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It’s hard to get right homes in the right places

The single-block redevelopments occurring are resulting in large, expensive dwellings. Photo: Ron Edgecombe

“The community acceptability of redevelopments and the supply of social housing need to increase if housing inequality is to be reduced,” writes former planner MIKE QUIRK

The Legislative Assembly’s Standing Committee on Planning, Transport and City Services recently released its report following its inquiry in the Territory Plan. 

Mike Quirk.

The main focus of the report was a review of the effectiveness of recent changes to the Territory Plan permitting the unit titling of dual occupancies of no more than 120sqm on a RZ1 block of at least 800sqm and for the inclusion of apartments in RZ2 zoning, in delivering greater housing density and choice. 

The changes were to provide opportunities for smaller, lower-impact and more-affordable housing options. 

Many redevelopments have poor solar access resulting in overlooking, loss of tree cover, parking blight and congestion. 

Most in-fill dwellings constructed were apartments, in areas with higher density residential and commercial zoning, unsuitable to the needs of many households. The single-block redevelopments occurring were resulting in large, expensive dwellings.

The committee’s view is the changes will not deliver the desired policy outcomes. 

It argues the emphasis should be on encouraging medium-density and mid-rise redevelopment opportunities that have a limited impact on overall neighbourhood character and amenity while allowing opportunities for affordable housing. Yes, but how?

Suggestions put forward to improve the policy included: 

  • removing the limit on the size of the second dwelling;
  • reducing the minimum block size required to 700sqm;
  • applying RZ2 zoning, which allows for low-rise flats, to RZ1 blocks; 
  • adjusting RZ2 policies to facilitate a wider range of housing types; block amalgamation to improve the quality of outcomes and scope for a wider range of dwelling types;
  • demonstration projects to showcase best-practice urban densification; 
  • tax concessions to encourage the provision of medium-density housing; 
  • allowing Housing ACT to buy land at a cheaper rate and introducing an urban growth boundary. 

The government is required to respond to the recommendations of the committee within four months of tabling. The response would benefit if we were informed by an assessment of effectiveness of infill policy as a component of urban strategy.

The policy has facilitated the provision of additional housing in established areas to reduce car use, infrastructure costs and the environmental impacts of development. 

By 2050 an additional 100,000 dwellings are estimated to be required. How much should be accommodated in existing areas? Committee member Jo Clay and the Office of the Commissioner for Sustainability and the Environment called for the introduction of an urban growth boundary. 

They argue the focus should be on “good infill” with ample green spaces rather than greenfields development, which they characterise as “endless sprawl”. 

But would a growth boundary simply transfer demand for housing into surrounding NSW? Would the result be an increase in car-dependent trips? Is the habitat in surrounding NSW of less value than possible greenfield sites in the ACT?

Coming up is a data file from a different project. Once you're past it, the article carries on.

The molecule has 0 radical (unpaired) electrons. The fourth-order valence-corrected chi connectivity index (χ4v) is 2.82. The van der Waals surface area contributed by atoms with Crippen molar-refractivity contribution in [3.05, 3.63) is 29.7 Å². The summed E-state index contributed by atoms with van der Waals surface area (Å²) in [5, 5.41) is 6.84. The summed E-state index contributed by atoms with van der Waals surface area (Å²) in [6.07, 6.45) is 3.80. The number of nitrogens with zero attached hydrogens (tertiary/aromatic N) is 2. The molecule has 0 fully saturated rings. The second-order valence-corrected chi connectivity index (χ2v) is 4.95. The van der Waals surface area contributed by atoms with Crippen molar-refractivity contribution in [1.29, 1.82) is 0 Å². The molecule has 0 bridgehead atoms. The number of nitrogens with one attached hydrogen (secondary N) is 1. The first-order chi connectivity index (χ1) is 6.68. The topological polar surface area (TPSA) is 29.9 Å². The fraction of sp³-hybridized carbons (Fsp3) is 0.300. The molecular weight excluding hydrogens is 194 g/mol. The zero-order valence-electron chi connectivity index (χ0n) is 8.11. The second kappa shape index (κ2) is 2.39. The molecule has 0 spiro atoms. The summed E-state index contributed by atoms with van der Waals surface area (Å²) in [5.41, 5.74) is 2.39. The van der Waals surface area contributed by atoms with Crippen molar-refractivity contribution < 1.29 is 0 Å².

While no one suggested greenfields development should solely accommodate demand, what is an appropriate level of infill? Has the level of benefit diminished as increased redevelopment has required the augmentation of infrastructure in existing areas? Have the environmental benefits been offset by poor-quality redevelopments? Have the travel benefits been reduced by increased working from home? How much has its failure to provide affordable and sufficient medium-density dwellings, needed to facilitate downsizing and, to meet the needs of households with children, limited housing choice? Has the policy contributed to the upward pressure on house prices? 

An undersupply of detached dwellings is reflected in the increasing price differential between houses and medium and higher-density dwellings. 

Would an increase in greenfields development, if accompanied by substantial employment and well served by transport, facilities and services, widen housing choice and better meet housing preferences? Can such environments be delivered and, if so, at what cost? 

Does infill improve housing affordability? The government’s assessment of the likely impact of allowing a secondary dwelling of up to 120sqm on blocks of more than 800sqm found the price of the additional dwelling would be well in excess of a million dollars in areas with good accessibility. 

The beneficiaries of the policy would be existing land owners and households able to afford the dwellings created with many households having no choice but to occupy dwellings unsuited to their needs.

The community acceptability of redevelopments and the supply of social housing need to increase if housing inequality is to be reduced. 

Redevelopments (including apartments given their greater affordability) need to be designed to better meet the requirements of occupants (especially the number of bedrooms, storage, privacy, orientation and communal open space) and to minimise negative development impacts. 

The essential question for the government is what can be done to ensure Canberra’s housing supply better meets the needs of all households in terms of design, affordability and location? Getting the right homes in the right place is no simple task.

Mike Quirk is a former NCDC and ACT government planner.

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